THEMES, FACTORS AND CRITERIA USED IN PROJECT EVALUATION
For interpreting the results of the analysis of each of the selected BlueProfiles case studies this table provides more detail on how the criteria were applied. These are summarised as scores on a 0-5 rating scale (where 0 means not present, 1 means the project was rated poorly according to that specific criterion and 5 means it was rated highly) and presented as spidergrams for easy visual interpretation. Some text then explains the meanings of the scores. Please note that while all the projects are considered to be outstanding examples, for a number of reasons, often practical or functional, not every project can fulfil every criterion to its maximum potential. Thus some factors may be rated lower for some projects.
The factors used for site assessment and the interpretation of the criteria used in the BlueProfiles.
|Interpretation of the criteria
|How easy it is to see the site from outside – is it hidden or can it be seen and provides visual access to the water?
|How easy it is to gain access to the site on foot (perhaps from public transport)?
|How easy is it to gain access to the site by bicycle (including connections to a wider network of bicycle paths)?
|Is car access necessary, e.g. due to a remoter location, and if so it is well-provided?
|If car parking is necessary, is it logically located and provides enough spaces?
|Is it possible for people with various disabilities to reach the site (e.g. surfaces, street crossings, absence of steps etc)?
|An overall judgement on the entire project (sense of unity, organisation of spaces, fit to the context, uniqueness and originality).
|How well the pedestrian and bicycle circulation works within the site (more important for larger sites than smaller ones, e.g those in Chapter15)
|Views and landmarks
|The degree to which unique or special views or iconic landmarks have been incorporated into the overall site design.
|Inclusion of cultural heritage values
|The extent to which, where there are cultural heritage remains or values present on the site, these have been incorporated into the design.
|Site furniture fitting the context
|The design and appropriateness of materials used in the site furniture.
|Cost effective maintenance
|The degree to which the cost effectiveness of maintenance of the site has been incorporated into the design (e.g. the use of materials, technology associated with water features or art installations).
|Range of facilities
|The general breadth of the range of facilities provided which are appropriate for the setting and its size.
|Accessibility of facilities
|How accessible are all the facilities provided for people with a range of disabilities?
|Amount of seating
|How much seating is available – not only formal seats or benches but also other elements which provide sitting affordances.
|Quality of nature
|Depending on the character of the site, how well have natural elements been sensitively included in the design?
|Degree of shelter
|Where the site is exposed and in a windy location, how well sheltered it is.
|Degree of shade
|Where the site is exposed to strong sun (depending on climate and season), how well shaded it is.
|Presence of lighting
|Depending on the location and use of the site as well as seasonal aspects, the quality and functionality of lighting provided on the site and its impact on the surroundings.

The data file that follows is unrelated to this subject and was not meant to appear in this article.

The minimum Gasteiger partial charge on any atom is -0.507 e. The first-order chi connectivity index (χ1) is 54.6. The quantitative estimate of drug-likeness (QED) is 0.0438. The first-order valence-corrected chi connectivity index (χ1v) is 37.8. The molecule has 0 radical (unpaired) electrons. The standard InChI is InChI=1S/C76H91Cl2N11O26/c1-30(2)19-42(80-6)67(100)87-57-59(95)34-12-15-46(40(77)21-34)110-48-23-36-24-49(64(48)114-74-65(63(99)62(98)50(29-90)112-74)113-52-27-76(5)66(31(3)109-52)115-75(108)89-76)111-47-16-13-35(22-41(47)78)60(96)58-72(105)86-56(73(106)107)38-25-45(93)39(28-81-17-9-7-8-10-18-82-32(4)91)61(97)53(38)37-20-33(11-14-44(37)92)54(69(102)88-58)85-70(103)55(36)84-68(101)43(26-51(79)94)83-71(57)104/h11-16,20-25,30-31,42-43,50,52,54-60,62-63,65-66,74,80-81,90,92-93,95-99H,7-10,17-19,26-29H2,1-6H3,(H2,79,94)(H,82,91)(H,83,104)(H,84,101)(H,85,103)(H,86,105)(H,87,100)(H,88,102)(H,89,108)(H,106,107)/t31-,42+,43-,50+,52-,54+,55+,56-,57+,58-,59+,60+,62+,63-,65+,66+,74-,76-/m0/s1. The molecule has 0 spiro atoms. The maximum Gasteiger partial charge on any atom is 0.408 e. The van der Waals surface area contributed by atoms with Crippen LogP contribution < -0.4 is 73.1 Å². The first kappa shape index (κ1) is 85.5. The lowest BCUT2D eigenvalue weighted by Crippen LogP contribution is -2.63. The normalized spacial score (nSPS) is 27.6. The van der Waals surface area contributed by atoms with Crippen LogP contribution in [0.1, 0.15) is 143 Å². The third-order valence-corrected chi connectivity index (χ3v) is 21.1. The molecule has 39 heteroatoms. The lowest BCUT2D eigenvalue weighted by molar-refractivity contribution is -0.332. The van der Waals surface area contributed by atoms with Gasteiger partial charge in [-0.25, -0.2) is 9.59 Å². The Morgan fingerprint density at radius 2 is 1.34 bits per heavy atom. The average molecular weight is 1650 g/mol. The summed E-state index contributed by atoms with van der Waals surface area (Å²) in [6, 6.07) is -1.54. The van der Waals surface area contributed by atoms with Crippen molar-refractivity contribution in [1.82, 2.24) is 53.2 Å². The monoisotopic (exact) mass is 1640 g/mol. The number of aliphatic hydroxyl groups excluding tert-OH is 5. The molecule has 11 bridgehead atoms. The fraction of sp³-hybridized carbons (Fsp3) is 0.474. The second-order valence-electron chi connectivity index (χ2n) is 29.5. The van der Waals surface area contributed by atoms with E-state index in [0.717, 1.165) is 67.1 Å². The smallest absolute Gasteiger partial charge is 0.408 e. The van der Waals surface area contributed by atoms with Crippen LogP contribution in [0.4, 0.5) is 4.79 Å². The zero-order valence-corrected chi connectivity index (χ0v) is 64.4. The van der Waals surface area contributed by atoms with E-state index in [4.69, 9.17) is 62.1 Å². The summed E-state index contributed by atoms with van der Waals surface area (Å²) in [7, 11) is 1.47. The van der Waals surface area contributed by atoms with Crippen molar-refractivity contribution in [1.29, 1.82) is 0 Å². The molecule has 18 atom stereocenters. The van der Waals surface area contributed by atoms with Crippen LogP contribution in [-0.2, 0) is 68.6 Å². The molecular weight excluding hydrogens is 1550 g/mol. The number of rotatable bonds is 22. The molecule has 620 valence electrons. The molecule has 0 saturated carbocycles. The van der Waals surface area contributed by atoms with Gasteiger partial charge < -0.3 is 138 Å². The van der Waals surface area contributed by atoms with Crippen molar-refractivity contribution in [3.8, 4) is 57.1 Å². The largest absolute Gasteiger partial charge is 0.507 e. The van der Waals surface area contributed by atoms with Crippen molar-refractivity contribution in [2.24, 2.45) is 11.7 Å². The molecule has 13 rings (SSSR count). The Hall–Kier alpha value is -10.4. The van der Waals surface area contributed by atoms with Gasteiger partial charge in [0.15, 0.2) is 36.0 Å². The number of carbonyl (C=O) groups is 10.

|Health and well-being
|The special qualities of the site, landscape and design, which give a unique and rich aesthetic experience.
|Sense of being away
|The degree to which, depending on site location and limitations, it is possible to feel away from the normal environment.
|Contact with nature
|The degree to which it is possible to have direct contact with some aspects of nature on land and on or in water.
|The richness of different possibilities for all the senses to be stimulated in a harmonious way.
|The potential offered by the site for people to be alone and to be able to sit and think.
|Safety and security
|The physical safety of the site – especially in regard to water edges – and feeling of security against crime that the design presents (good maintenance, lack of damage etc.)
|The degree to which there is direct contact and connection between the terrestrial and aquatic part of the site.
|The extent to which water is visible or hidden from all or part of the site.
|Access from and to water
|Depending on the context and practical possibilities, the degree to which opportunities for providing access to the site from the water have been used.
|Water safety equipment
|Where appropriate and necessary, how well-provided the site is with water safety facilities and equipment (e.g. lifeguards, life-rings etc.).
|Formal sport activities
|Depending on the size and context of the site, the degree of provision of fields and pitches for formal sports on land.
|The degree to which the site design supports a range of informal games and sports depending on the size and types of surfaces used.
|Depending on the nature of the land-water interface and the risk and safety aspects specific to the site, the degree to which water activities and sports are supported.
|The degree to which children’s play – on land in in the water, using formal equipment of just the site affordances – is supported.
|The extent to which, depending on the size of the site and its range of physical activities supported, these are zoned for maximum effectiveness.
For more details see the pdf download here